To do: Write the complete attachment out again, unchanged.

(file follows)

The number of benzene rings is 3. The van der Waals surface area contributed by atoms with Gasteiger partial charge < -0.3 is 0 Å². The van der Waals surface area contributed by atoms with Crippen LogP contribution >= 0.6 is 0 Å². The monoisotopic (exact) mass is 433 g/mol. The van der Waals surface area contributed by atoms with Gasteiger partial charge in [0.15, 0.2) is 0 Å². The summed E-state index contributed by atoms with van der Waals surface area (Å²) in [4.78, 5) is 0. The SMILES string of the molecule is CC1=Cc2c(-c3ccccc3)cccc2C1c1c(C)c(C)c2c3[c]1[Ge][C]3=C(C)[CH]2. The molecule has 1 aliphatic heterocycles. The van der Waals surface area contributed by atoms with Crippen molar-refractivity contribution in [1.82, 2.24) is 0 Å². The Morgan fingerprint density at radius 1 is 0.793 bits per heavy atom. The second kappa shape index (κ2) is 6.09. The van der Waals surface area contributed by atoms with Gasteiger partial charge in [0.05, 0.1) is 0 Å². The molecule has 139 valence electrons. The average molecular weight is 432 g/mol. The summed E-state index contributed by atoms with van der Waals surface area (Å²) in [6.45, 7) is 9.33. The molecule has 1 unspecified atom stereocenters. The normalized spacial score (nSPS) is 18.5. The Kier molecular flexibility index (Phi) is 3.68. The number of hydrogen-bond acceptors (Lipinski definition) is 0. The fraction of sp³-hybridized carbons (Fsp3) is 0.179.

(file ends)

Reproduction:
The number of benzene rings is 3. The van der Waals surface area contributed by atoms with Gasteiger partial charge < -0.3 is 0 Å². The van der Waals surface area contributed by atoms with Crippen LogP contribution >= 0.6 is 0 Å². The monoisotopic (exact) mass is 433 g/mol. The van der Waals surface area contributed by atoms with Gasteiger partial charge in [0.15, 0.2) is 0 Å². The summed E-state index contributed by atoms with van der Waals surface area (Å²) in [4.78, 5) is 0. The SMILES string of the molecule is CC1=Cc2c(-c3ccccc3)cccc2C1c1c(C)c(C)c2c3[c]1[Ge][C]3=C(C)[CH]2. The molecule has 1 aliphatic heterocycles. The van der Waals surface area contributed by atoms with Crippen molar-refractivity contribution in [1.82, 2.24) is 0 Å². The Morgan fingerprint density at radius 1 is 0.793 bits per heavy atom. The second kappa shape index (κ2) is 6.09. The van der Waals surface area contributed by atoms with Gasteiger partial charge in [0.05, 0.1) is 0 Å². The molecule has 139 valence electrons. The average molecular weight is 432 g/mol. The summed E-state index contributed by atoms with van der Waals surface area (Å²) in [6.45, 7) is 9.33. The molecule has 1 unspecified atom stereocenters. The normalized spacial score (nSPS) is 18.5. The Kier molecular flexibility index (Phi) is 3.68. The number of hydrogen-bond acceptors (Lipinski definition) is 0. The fraction of sp³-hybridized carbons (Fsp3) is 0.179.